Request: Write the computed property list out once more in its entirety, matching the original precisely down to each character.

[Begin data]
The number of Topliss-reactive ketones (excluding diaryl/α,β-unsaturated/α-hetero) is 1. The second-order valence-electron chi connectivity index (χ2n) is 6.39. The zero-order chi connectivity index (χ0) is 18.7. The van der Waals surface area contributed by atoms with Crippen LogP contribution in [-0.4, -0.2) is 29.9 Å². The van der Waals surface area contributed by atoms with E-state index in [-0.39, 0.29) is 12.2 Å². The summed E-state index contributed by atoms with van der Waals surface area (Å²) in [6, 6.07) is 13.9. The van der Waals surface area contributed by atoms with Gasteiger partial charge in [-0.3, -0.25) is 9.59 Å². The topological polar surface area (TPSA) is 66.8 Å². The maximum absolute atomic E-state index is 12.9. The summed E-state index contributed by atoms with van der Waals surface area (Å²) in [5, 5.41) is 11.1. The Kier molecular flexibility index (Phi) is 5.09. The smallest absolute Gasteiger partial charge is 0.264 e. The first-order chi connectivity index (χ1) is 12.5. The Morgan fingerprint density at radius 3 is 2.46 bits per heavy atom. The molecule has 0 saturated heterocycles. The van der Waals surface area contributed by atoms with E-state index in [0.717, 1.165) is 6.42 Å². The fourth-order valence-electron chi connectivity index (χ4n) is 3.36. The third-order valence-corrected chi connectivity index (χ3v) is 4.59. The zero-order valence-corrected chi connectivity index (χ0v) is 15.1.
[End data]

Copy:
The number of Topliss-reactive ketones (excluding diaryl/α,β-unsaturated/α-hetero) is 1. The second-order valence-electron chi connectivity index (χ2n) is 6.39. The zero-order chi connectivity index (χ0) is 18.7. The van der Waals surface area contributed by atoms with Crippen LogP contribution in [-0.4, -0.2) is 29.9 Å². The van der Waals surface area contributed by atoms with E-state index in [-0.39, 0.29) is 12.2 Å². The summed E-state index contributed by atoms with van der Waals surface area (Å²) in [6, 6.07) is 13.9. The van der Waals surface area contributed by atoms with Gasteiger partial charge in [-0.3, -0.25) is 9.59 Å². The topological polar surface area (TPSA) is 66.8 Å². The maximum absolute atomic E-state index is 12.9. The summed E-state index contributed by atoms with van der Waals surface area (Å²) in [5, 5.41) is 11.1. The Kier molecular flexibility index (Phi) is 5.09. The smallest absolute Gasteiger partial charge is 0.264 e. The first-order chi connectivity index (χ1) is 12.5. The Morgan fingerprint density at radius 3 is 2.46 bits per heavy atom. The molecule has 0 saturated heterocycles. The van der Waals surface area contributed by atoms with E-state index in [0.717, 1.165) is 6.42 Å². The fourth-order valence-electron chi connectivity index (χ4n) is 3.36. The third-order valence-corrected chi connectivity index (χ3v) is 4.59. The zero-order valence-corrected chi connectivity index (χ0v) is 15.1.